by Kenneth Oppel

Matt Cruse is lighter than air. His father fell to his death working on an airship, and Matt is only ever at home where he can feel his father with him: in the sky. He serves as cabin boy on the Aurora, the finest passenger airship to fly the skies. On the ground he can’t sleep; he’s too confined. But in the sky!

One night they rescue an old man adrift in a hot air balloon. He raves of creatures that belong in the sky and never touch the ground. A year later, his granddaughter rides the Aurora as a passenger, and she’s determined to find what her grandfather raved about. When pirates attack, Matt’s only hope might be that the raving old man was right.

In this novel, Kenneth Oppel writes a romance to the sky. This adventure story will leave you in love with the winds and longing to leave the ground. I wish that airships – gigantic blimps the size of the Titanic – were around. Oppel through thorough research and vivid imagination, has constructed a marvelous empire of airships. I love his nods to maritime and nautical adventures, but keeping things up in the air instead. If you’re a fan of Master and Commander and its ilk, but still love fantastic elements in stories, you’ll want to check this novel out for the setting by itself!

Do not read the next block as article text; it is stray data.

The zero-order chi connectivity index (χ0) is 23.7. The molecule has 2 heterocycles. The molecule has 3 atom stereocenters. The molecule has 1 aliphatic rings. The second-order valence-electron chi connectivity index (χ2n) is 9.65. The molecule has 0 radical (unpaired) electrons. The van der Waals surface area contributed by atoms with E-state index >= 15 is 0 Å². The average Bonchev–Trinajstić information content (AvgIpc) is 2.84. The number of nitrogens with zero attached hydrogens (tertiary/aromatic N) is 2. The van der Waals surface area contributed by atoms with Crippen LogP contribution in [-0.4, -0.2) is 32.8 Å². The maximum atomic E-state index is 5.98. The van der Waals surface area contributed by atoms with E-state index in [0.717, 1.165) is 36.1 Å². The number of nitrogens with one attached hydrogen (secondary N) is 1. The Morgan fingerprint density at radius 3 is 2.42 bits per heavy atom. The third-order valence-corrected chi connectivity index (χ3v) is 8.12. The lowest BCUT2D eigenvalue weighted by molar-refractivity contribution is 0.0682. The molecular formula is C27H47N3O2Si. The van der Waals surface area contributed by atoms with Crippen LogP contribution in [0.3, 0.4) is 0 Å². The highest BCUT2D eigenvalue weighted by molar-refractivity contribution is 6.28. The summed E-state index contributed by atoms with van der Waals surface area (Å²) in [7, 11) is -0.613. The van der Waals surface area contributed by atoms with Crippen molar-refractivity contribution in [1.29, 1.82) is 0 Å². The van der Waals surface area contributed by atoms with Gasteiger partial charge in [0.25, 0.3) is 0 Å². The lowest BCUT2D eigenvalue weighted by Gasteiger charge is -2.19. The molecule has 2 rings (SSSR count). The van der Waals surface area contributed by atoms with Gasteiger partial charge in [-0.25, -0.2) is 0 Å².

The setting does not shine alone. His characters feel real and attractive. Matt Cruse serves as an instantly likable protagonist. Through his eyes we fall in love with the heavens. He is clever, kind, and hates the earth with a passion. Kate De Vries, the second lead character, grates – but by design. Her headstrong ways annoyed me quite a bit, but again, they were well within the character Oppel designed for her. Her character arc seems far more dramatic than Matt’s. The other crew and characters all shine. The pirates have the right balance of menace and dashing adventure.

And the plot. Oppel has written a book I don’t think I ever could. He surprised me over and again with new plot twists, but didn’t pay as much attention to what I thought would be the star attraction of the book. It’s to his credit that I don’t feel disappointed! His pacing worked well. I never found myself bored.

The book feels like a swashbuckling adventure in the sky. If you remember Talespin with fondness, do yourself a favor and check this out. It’s aimed at 7-8th grade boys, so it is a fast read, but a fun one and worth your time.


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